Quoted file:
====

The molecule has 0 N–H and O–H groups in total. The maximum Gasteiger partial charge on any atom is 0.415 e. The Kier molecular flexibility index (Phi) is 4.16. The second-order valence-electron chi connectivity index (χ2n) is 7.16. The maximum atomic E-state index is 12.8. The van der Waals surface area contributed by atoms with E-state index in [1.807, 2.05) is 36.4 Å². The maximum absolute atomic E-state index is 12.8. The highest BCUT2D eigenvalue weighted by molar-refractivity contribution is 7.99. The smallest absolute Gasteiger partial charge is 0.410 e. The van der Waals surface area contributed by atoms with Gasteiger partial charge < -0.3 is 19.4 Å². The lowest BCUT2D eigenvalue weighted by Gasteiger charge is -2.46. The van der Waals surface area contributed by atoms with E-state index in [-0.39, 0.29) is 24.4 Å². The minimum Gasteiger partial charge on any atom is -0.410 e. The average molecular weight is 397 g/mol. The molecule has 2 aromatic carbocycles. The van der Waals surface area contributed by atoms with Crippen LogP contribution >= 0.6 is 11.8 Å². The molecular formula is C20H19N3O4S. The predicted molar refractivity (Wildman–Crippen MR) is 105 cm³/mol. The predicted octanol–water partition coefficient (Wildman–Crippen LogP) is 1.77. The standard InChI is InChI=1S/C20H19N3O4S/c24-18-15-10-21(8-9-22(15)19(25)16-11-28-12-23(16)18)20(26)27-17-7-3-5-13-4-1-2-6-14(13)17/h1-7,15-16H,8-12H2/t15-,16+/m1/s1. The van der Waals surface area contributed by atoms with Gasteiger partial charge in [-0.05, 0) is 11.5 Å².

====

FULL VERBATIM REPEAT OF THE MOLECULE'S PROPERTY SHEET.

The molecule has 0 N–H and O–H groups in total. The maximum Gasteiger partial charge on any atom is 0.415 e. The Kier molecular flexibility index (Phi) is 4.16. The second-order valence-electron chi connectivity index (χ2n) is 7.16. The maximum atomic E-state index is 12.8. The van der Waals surface area contributed by atoms with E-state index in [1.807, 2.05) is 36.4 Å². The maximum absolute atomic E-state index is 12.8. The highest BCUT2D eigenvalue weighted by molar-refractivity contribution is 7.99. The smallest absolute Gasteiger partial charge is 0.410 e. The van der Waals surface area contributed by atoms with Gasteiger partial charge < -0.3 is 19.4 Å². The lowest BCUT2D eigenvalue weighted by Gasteiger charge is -2.46. The van der Waals surface area contributed by atoms with E-state index in [-0.39, 0.29) is 24.4 Å². The minimum Gasteiger partial charge on any atom is -0.410 e. The average molecular weight is 397 g/mol. The molecule has 2 aromatic carbocycles. The van der Waals surface area contributed by atoms with Crippen LogP contribution >= 0.6 is 11.8 Å². The molecular formula is C20H19N3O4S. The predicted molar refractivity (Wildman–Crippen MR) is 105 cm³/mol. The predicted octanol–water partition coefficient (Wildman–Crippen LogP) is 1.77. The standard InChI is InChI=1S/C20H19N3O4S/c24-18-15-10-21(8-9-22(15)19(25)16-11-28-12-23(16)18)20(26)27-17-7-3-5-13-4-1-2-6-14(13)17/h1-7,15-16H,8-12H2/t15-,16+/m1/s1. The van der Waals surface area contributed by atoms with Gasteiger partial charge in [-0.05, 0) is 11.5 Å².